Mr. Junker's founded his own specialty international trade law firm in 1991. That was preceded by significant experience at two 100 year-old Seattle law firms. Prior to moving into private practice in Seattle, Washington in 1983, Mr. Junker worked for U.S. International Trade Commission in Washington, D.C. where his last position was the Assistant General Counsel for Litigation and Special Projects where he supervised all litigation before the Federal Circuit Court of Appeals, the U.S. Court of International Trade, and the Federal District Courts.
Examples of Mr. Junker's experience include:
Unfair Trade Practices Proceedings (Antidumping and Countervailing Duty Investigations)
Represented companies in U.S., Canadian and European Commission antidumping investigations of red raspberries from Canada, potash from Canada, fresh potatoes from the U.S., urea from the German Democratic Republic, urea from the Soviet Union, urea from the former Soviet Republics, ammonium nitrate from Russia and Ukraine, softwood lumber from Canada and refined brown aluminum oxide from China.
Submitted numerous scope determination requests to clarify exclusions for imported goods under antidumping and countervailing duty orders.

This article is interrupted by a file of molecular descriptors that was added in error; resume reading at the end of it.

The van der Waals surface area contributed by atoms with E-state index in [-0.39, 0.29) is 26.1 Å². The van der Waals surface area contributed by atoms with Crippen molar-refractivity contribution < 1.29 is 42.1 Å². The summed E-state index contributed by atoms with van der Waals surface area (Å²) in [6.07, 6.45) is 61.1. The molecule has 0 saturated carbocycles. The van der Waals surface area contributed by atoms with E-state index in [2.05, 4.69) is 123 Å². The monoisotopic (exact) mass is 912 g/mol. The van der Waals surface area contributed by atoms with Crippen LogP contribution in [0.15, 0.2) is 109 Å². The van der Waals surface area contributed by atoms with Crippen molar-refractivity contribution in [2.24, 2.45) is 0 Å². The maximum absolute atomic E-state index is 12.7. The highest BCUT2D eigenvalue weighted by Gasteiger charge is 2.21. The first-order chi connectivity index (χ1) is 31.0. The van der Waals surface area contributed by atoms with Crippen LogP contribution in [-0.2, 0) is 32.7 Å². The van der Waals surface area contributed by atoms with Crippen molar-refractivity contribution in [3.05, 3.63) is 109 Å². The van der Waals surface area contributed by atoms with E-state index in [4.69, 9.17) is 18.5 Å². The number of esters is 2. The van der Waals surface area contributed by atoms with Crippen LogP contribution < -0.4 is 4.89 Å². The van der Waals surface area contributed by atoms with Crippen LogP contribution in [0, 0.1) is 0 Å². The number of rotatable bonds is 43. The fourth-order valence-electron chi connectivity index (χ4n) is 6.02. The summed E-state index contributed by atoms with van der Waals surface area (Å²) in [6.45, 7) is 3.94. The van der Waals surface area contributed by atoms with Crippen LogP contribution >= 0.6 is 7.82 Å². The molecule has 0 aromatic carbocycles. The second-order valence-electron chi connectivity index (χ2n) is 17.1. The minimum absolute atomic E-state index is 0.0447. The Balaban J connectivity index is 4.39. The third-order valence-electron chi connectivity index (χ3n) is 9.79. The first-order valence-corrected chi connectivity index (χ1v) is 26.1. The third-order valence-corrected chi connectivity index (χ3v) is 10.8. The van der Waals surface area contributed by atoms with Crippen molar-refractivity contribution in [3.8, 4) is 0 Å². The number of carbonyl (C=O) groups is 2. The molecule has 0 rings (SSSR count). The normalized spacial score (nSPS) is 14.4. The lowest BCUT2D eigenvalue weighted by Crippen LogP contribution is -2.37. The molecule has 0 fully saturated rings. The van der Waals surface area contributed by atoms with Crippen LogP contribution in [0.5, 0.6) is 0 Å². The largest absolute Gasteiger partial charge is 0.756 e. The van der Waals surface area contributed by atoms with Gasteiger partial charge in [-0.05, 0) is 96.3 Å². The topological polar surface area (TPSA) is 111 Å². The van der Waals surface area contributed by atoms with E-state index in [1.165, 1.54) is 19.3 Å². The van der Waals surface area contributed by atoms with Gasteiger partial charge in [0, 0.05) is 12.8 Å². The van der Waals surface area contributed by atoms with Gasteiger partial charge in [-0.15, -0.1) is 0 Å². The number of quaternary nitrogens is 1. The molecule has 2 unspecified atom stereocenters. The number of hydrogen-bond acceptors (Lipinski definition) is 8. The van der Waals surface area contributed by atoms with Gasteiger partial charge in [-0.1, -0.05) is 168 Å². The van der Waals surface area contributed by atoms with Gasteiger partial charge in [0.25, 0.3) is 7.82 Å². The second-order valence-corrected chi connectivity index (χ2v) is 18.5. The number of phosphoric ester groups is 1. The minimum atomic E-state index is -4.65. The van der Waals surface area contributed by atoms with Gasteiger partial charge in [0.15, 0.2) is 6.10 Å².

Represented numerous clients in connection with Customs audits and penalties on imported goods under antidumping and countervailing duty orders.
Advised numerous companies and industries on business planning and contingent liability disclosure requirements related to antidumping and countervailing duties.
Lectured widely to business and industry groups on antidumping compliance and business planning.
Customs Penalties, Litigation, Audits and Tariff Engineering
Over the years, Mr. Junker has handled innumerable customs matters involving prior disclosures, penalties (both importer and customs broker) and liquidated damages administrative cases and related court litigation, customs audits (including Focused Assessments and Quick Response Audits), and tariff planning (including ruling requests and duty rate studies for a Fortune 500 company). In representing publicly traded companies, the firm has also consulted in connection with disclosure requirements related to contingent duty liability exposure.